A new study by researchers at the University of Eastern Finland is the first to observe that dietary intake of phosphatidylcholine is associated with a reduced risk of dementia. Phosphatidylcholine was also linked to enhanced cognitive performance. The main dietary sources of phosphatidylcholine were eggs and meat. The findings were published in the American Journal of Clinical Nutrition.
Choline is an essential nutrient closely related to the B complex family of vitamins. Choline is found in all living cells, and is known to play a vital role in maintaining the central nervous system and in numerous metabolic functions. Foods highest in choline include egg yolks, liver, meats, brewers yeast, milk, legumes and whole grain cereals.
Choline is also a component of lecithin, used in the manufacture of cell membranes. It is also required for the production and metabolization of fats and cholesterol, and helps to protect the liver from the accumulation of excess fatty deposits. Choline’s most vital role may lie in its activity in the brain and central nervous system. Choline is a precursor of the important neurotransmitter acetylcholine, a chemical used in the transmission of brain impulses between nerves, muscles and organs. In this role it is involved directly with cognition, long and short term memory, stimulus response, and mental energy.
Since acetylcholine levels increase rapidly after consuming choline, researchers have studied choline supplements in the treatment of various disorders marked by lowered levels of acetylcholine in the brain, including Huntington’s disease, Parkinson’s disease, Alzheimer’s disease, and tardive dyskinesia.
Previous studies have linked choline intake with cognitive processing, and adequate choline intake may play a role in the prevention of cognitive decline and Alzheimer’s disease. In fact, choline is nowadays used in a multinutrient medical drink intended for the treatment of early Alzheimer’s.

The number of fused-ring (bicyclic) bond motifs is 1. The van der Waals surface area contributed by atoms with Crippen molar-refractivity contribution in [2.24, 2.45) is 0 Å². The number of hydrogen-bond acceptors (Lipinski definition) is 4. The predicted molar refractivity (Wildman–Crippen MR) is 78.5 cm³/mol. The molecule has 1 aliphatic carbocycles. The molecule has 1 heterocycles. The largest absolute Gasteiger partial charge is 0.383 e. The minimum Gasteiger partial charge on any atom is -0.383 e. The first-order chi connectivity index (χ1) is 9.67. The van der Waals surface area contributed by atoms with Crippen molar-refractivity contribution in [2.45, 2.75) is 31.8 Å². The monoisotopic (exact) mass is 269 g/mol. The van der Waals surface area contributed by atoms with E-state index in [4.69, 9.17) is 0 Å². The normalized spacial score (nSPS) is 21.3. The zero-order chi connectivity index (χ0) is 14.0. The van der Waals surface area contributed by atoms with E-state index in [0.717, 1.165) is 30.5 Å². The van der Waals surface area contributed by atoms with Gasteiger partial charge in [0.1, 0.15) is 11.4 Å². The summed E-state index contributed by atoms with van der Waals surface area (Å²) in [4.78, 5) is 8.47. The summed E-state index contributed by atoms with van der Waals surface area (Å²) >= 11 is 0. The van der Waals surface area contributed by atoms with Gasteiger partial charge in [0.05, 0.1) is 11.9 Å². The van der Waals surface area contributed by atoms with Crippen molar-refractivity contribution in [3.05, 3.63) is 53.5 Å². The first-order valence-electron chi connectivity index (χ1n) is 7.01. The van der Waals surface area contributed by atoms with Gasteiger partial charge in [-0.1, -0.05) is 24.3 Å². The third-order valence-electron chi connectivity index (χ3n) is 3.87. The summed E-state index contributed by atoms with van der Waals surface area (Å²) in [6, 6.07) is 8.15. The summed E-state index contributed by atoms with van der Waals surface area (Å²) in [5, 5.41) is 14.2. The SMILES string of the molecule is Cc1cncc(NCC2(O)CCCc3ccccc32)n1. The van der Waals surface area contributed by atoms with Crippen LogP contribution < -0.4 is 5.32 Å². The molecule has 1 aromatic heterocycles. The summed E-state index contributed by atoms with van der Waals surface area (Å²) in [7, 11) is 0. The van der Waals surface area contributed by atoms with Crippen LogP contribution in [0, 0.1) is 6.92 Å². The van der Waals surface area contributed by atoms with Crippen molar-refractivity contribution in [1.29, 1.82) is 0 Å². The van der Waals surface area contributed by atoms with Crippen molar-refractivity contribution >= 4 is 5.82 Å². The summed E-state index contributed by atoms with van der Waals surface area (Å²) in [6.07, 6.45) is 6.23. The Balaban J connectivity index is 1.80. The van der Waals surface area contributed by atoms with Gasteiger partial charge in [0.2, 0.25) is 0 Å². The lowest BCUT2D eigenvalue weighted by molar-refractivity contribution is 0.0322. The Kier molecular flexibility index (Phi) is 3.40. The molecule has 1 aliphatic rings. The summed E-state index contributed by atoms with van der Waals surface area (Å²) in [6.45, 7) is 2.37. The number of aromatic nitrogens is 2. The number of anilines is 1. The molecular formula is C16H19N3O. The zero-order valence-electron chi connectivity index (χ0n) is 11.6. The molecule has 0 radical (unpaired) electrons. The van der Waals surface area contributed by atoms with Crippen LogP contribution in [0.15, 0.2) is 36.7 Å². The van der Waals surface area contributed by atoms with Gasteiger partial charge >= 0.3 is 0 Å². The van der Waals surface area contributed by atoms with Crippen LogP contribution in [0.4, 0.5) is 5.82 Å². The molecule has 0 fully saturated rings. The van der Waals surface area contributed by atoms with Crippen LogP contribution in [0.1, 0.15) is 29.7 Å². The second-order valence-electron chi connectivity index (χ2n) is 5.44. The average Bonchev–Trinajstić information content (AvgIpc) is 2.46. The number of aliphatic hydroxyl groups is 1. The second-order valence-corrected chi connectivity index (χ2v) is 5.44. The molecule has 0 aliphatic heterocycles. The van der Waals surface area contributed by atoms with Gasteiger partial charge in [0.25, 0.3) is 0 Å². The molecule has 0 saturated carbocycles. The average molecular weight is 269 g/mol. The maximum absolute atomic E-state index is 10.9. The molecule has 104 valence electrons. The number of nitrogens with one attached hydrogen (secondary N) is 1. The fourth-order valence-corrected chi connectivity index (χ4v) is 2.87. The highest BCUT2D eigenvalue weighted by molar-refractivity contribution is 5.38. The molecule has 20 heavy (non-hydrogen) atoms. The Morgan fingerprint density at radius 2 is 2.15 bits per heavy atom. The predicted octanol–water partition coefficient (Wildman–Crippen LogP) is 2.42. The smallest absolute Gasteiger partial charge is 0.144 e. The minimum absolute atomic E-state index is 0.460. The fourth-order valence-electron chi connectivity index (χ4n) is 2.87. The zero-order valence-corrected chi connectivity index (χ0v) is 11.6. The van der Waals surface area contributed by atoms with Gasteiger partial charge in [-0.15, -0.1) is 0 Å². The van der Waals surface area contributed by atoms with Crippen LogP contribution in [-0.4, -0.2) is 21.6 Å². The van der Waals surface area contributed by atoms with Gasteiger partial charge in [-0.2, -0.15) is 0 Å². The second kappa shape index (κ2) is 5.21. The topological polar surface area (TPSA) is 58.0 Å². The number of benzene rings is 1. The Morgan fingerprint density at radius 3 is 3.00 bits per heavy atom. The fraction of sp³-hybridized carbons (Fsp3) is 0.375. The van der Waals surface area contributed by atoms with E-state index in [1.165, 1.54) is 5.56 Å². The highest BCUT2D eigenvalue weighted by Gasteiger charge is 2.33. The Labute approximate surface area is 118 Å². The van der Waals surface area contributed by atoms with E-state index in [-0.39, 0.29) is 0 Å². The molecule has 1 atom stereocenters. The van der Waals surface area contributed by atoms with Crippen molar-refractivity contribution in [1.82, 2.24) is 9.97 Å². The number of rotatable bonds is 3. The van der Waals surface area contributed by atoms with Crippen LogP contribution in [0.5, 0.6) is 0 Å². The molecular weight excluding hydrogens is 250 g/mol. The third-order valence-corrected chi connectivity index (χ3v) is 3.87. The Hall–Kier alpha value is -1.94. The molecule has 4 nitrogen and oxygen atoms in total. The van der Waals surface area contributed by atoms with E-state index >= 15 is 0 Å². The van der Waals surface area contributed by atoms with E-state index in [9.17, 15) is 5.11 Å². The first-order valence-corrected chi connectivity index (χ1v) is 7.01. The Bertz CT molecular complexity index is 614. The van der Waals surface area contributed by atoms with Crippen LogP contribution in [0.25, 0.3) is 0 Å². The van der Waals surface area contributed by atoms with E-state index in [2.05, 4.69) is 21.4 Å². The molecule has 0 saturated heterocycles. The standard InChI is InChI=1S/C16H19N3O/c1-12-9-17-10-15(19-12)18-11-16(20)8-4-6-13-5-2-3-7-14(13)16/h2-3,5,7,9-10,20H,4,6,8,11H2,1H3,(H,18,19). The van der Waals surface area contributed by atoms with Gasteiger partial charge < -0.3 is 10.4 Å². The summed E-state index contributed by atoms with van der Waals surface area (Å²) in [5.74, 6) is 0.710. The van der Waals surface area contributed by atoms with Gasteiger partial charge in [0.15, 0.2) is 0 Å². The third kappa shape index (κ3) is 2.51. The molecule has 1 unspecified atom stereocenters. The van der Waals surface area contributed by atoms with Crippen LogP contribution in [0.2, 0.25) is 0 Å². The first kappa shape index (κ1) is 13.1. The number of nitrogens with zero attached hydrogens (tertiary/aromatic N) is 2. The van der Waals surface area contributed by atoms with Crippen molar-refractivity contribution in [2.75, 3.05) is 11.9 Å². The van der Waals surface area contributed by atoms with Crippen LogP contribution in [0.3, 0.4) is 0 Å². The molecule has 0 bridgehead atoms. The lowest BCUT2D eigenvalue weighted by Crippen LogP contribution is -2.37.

The new study now shows that the risk of dementia was 28% lower in men with the highest intake of dietary phosphatidylcholine, when compared to men with the lowest intake.
Men with the highest intake of dietary phosphatidylcholine also excelled in tests measuring their memory and linguistic abilities. These findings are significant, considering that more than 50 million people worldwide are suffering from a memory disorder that has led to dementia, and the number is expected to grow as the population ages. Alzheimer’s disease is the most common cause of dementia, for which no cure currently exists. The new findings may, therefore, play a vital role in the prevention of dementia.
Successful dementia prevention is a sum of many things and in this equation, even small individual factors can have a positive effect on the overall risk, possibly by preventing or delaying the disease onset.
The data for the study were derived from the Kuopio Ischaemic Heart Disease Risk Factor Study, KIHD. At the onset of the study in 1984-1989, researchers analysed approximately 2,500 Finnish men aged between 42 and 60 for their dietary and lifestyle habits, and health in general. These data were combined with their hospital records, cause of death records and medication reimbursement records after an average follow-up period of 22 years. In addition, four years after the study onset, approximately 500 men completed tests measuring their memory and cognitive processing. During the follow-up, 337 men developed dementia.
The analyses extensively accounted for other lifestyle and nutrition related factors that could have explained the observed associations. In addition, the APOE4 gene, which predisposes to Alzheimer’s disease and is common in the Finnish population, was accounted for, showing no significant impact on the findings. The key sources of phosphatidylcholine in the study population’s diet were eggs (39%) and meat (37%).
Source: Maija P T Ylilauri, Sari Voutilainen, Eija Lönnroos, Heli E K Virtanen, Tomi-Pekka Tuomainen, Jukka T Salonen, Jyrki K Virtanen. Associations of dietary choline intake with risk of incident dementia and with cognitive performance: the Kuopio Ischaemic Heart Disease Risk Factor Study. The American Journal of Clinical Nutrition, 2019; DOI: 10.1093/ajcn/nqz148